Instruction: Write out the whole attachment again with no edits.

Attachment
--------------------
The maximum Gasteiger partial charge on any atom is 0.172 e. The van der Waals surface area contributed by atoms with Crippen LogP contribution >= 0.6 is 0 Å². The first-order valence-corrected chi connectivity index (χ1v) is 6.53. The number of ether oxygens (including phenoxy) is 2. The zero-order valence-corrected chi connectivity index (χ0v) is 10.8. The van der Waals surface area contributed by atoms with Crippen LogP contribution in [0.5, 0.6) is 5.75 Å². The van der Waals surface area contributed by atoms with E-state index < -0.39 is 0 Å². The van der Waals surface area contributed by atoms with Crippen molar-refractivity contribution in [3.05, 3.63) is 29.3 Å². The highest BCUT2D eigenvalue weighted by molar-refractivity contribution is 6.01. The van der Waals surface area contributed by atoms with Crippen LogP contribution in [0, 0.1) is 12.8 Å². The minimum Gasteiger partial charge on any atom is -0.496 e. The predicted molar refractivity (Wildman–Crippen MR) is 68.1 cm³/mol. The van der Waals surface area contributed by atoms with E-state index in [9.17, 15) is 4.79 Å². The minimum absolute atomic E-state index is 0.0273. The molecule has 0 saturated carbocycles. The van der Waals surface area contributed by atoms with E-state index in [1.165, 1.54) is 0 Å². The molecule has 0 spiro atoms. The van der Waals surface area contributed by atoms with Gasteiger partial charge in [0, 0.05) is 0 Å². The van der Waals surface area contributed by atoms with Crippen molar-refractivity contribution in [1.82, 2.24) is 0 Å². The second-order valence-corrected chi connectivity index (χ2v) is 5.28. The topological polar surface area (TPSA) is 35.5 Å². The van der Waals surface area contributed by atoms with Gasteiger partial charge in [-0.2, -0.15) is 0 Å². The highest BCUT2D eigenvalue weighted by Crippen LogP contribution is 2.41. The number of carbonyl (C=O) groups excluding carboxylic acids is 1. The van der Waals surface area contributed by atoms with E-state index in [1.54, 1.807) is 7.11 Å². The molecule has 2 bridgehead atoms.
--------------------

The maximum Gasteiger partial charge on any atom is 0.172 e. The van der Waals surface area contributed by atoms with Crippen LogP contribution >= 0.6 is 0 Å². The first-order valence-corrected chi connectivity index (χ1v) is 6.53. The number of ether oxygens (including phenoxy) is 2. The zero-order valence-corrected chi connectivity index (χ0v) is 10.8. The van der Waals surface area contributed by atoms with Crippen LogP contribution in [0.5, 0.6) is 5.75 Å². The van der Waals surface area contributed by atoms with E-state index < -0.39 is 0 Å². The van der Waals surface area contributed by atoms with Crippen molar-refractivity contribution in [3.05, 3.63) is 29.3 Å². The highest BCUT2D eigenvalue weighted by molar-refractivity contribution is 6.01. The van der Waals surface area contributed by atoms with Crippen LogP contribution in [0, 0.1) is 12.8 Å². The minimum Gasteiger partial charge on any atom is -0.496 e. The predicted molar refractivity (Wildman–Crippen MR) is 68.1 cm³/mol. The van der Waals surface area contributed by atoms with E-state index in [9.17, 15) is 4.79 Å². The minimum absolute atomic E-state index is 0.0273. The molecule has 0 saturated carbocycles. The van der Waals surface area contributed by atoms with E-state index in [1.165, 1.54) is 0 Å². The molecule has 0 spiro atoms. The van der Waals surface area contributed by atoms with Gasteiger partial charge in [0, 0.05) is 0 Å². The van der Waals surface area contributed by atoms with Crippen molar-refractivity contribution in [1.82, 2.24) is 0 Å². The second-order valence-corrected chi connectivity index (χ2v) is 5.28. The topological polar surface area (TPSA) is 35.5 Å². The van der Waals surface area contributed by atoms with Gasteiger partial charge in [-0.2, -0.15) is 0 Å². The highest BCUT2D eigenvalue weighted by Crippen LogP contribution is 2.41. The number of carbonyl (C=O) groups excluding carboxylic acids is 1. The van der Waals surface area contributed by atoms with E-state index in [1.54, 1.807) is 7.11 Å². The molecule has 2 bridgehead atoms.